The Other Guys

Most discussions about the parable of the Good Samaritan focus on the priest, the Levite, and the good guy. But I have been compelled to take a look at the other guys:  the “almost dead in the ditch” guy and the thieves.

A certain man went down from Jerusalem to Jericho, and fell among thieves, who stripped him of his clothing, wounded him, and departed, leaving him half dead. (Luke 10:30)

Who were the thieves? Who were the guys who attacked this stranger, stripped off his clothing, wounded him, and left him almost dead in a ditch? Why would they do that? Jesus doesn’t name the thieves, but their actions tell us plenty. They were evil – they were doing the work of Satan and his cohorts. What they did to this “certain man” they also want to do to you.

Who was the “certain man?” Who is the one who has been robbed? Who is the one who had his clothing torn off him? Who is the one who has been wounded? Who is the one who has been left almost dead in a ditch? Why didn’t he have some protection around him? Why did he travel alone?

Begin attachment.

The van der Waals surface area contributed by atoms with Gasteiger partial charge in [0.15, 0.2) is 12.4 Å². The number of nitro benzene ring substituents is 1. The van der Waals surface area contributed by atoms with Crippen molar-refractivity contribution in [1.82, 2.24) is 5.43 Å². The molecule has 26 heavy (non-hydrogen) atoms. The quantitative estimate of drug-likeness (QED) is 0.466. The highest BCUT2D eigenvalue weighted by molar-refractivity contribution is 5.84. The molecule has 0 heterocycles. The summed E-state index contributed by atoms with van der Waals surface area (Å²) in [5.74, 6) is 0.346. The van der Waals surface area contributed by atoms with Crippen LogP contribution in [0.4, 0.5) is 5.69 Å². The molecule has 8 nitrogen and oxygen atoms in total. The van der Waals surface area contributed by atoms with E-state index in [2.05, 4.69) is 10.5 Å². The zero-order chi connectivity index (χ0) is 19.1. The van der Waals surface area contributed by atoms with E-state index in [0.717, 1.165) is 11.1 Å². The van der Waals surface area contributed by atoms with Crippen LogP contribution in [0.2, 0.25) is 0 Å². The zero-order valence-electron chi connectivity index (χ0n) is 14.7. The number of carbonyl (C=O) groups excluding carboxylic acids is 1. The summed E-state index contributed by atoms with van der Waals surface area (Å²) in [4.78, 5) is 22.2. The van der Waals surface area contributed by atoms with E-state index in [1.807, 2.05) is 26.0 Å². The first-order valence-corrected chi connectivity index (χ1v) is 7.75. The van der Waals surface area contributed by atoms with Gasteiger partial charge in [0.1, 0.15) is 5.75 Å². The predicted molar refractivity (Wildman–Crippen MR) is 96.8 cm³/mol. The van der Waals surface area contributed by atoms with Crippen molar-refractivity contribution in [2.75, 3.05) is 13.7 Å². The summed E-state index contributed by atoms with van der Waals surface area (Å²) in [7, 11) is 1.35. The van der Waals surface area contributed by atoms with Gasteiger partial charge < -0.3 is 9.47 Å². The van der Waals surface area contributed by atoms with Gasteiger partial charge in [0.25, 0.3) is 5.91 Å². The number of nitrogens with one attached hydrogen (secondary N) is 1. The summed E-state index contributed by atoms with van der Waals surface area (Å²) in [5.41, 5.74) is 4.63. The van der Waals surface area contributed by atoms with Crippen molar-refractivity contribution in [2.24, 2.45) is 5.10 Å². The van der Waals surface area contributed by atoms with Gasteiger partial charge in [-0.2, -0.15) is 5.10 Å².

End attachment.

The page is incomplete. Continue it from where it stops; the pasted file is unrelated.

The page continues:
And then it dawned on me: that certain someone is ME. Without Christ, that “almost dead in a ditch” person would be me -- because:

  • Without Christ, I am robbed of my identity and my purpose.
  • Without Christ, all that I wear is filthy rags.
  • Without Christ, my wounds are too deep to heal.
  • Without Christ, I am alone.
  • Without Christ, I have no protection.
  • Without Christ, I am as good as dead.

And then…  Christ came into my heart and my life and made His dwelling place in me. And now:
  • With Christ, I have an identity and a purpose
  • With Christ, I am clothed in His righteousness alone.
  • With Christ, my wounds are healed, my sins are forgiven, and I am made whole.
  • With Christ, I am never alone.
  • With Christ, I am protected by His mighty power.
  • With Christ, I have abundant and eternal life.

And, like the Good Samaritan, who promised he would come back later, Christ has promised me that He is coming back too! 

That’s my story – what’s yours?

By Judy Shrout






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